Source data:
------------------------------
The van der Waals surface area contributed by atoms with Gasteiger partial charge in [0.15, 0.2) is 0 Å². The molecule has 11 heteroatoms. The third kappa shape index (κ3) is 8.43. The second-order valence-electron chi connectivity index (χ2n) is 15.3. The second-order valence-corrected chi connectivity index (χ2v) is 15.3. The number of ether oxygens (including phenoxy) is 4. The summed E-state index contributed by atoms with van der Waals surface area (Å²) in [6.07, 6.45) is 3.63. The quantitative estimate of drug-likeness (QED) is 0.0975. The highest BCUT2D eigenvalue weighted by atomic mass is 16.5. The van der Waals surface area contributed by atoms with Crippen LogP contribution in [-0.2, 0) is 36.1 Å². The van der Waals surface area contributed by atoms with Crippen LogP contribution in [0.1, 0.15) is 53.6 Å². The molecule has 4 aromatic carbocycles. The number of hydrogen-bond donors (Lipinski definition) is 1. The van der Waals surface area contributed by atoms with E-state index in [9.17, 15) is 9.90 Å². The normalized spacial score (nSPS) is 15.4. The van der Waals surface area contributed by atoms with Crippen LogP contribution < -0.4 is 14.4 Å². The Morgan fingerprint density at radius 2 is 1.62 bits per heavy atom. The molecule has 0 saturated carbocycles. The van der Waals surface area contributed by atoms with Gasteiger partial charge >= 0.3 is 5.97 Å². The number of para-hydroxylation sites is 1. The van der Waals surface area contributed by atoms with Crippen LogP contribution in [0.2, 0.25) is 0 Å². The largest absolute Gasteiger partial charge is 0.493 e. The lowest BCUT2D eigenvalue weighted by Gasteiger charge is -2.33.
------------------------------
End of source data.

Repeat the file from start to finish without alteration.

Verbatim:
The van der Waals surface area contributed by atoms with Gasteiger partial charge in [0.15, 0.2) is 0 Å². The molecule has 11 heteroatoms. The third kappa shape index (κ3) is 8.43. The second-order valence-electron chi connectivity index (χ2n) is 15.3. The second-order valence-corrected chi connectivity index (χ2v) is 15.3. The number of ether oxygens (including phenoxy) is 4. The summed E-state index contributed by atoms with van der Waals surface area (Å²) in [6.07, 6.45) is 3.63. The quantitative estimate of drug-likeness (QED) is 0.0975. The highest BCUT2D eigenvalue weighted by atomic mass is 16.5. The van der Waals surface area contributed by atoms with Crippen LogP contribution in [-0.2, 0) is 36.1 Å². The van der Waals surface area contributed by atoms with Crippen LogP contribution in [0.1, 0.15) is 53.6 Å². The molecule has 4 aromatic carbocycles. The number of hydrogen-bond donors (Lipinski definition) is 1. The van der Waals surface area contributed by atoms with E-state index in [9.17, 15) is 9.90 Å². The normalized spacial score (nSPS) is 15.4. The van der Waals surface area contributed by atoms with Crippen LogP contribution < -0.4 is 14.4 Å². The Morgan fingerprint density at radius 2 is 1.62 bits per heavy atom. The molecule has 0 saturated carbocycles. The van der Waals surface area contributed by atoms with Gasteiger partial charge >= 0.3 is 5.97 Å². The number of para-hydroxylation sites is 1. The van der Waals surface area contributed by atoms with Crippen LogP contribution in [0.2, 0.25) is 0 Å². The largest absolute Gasteiger partial charge is 0.493 e. The lowest BCUT2D eigenvalue weighted by Gasteiger charge is -2.33.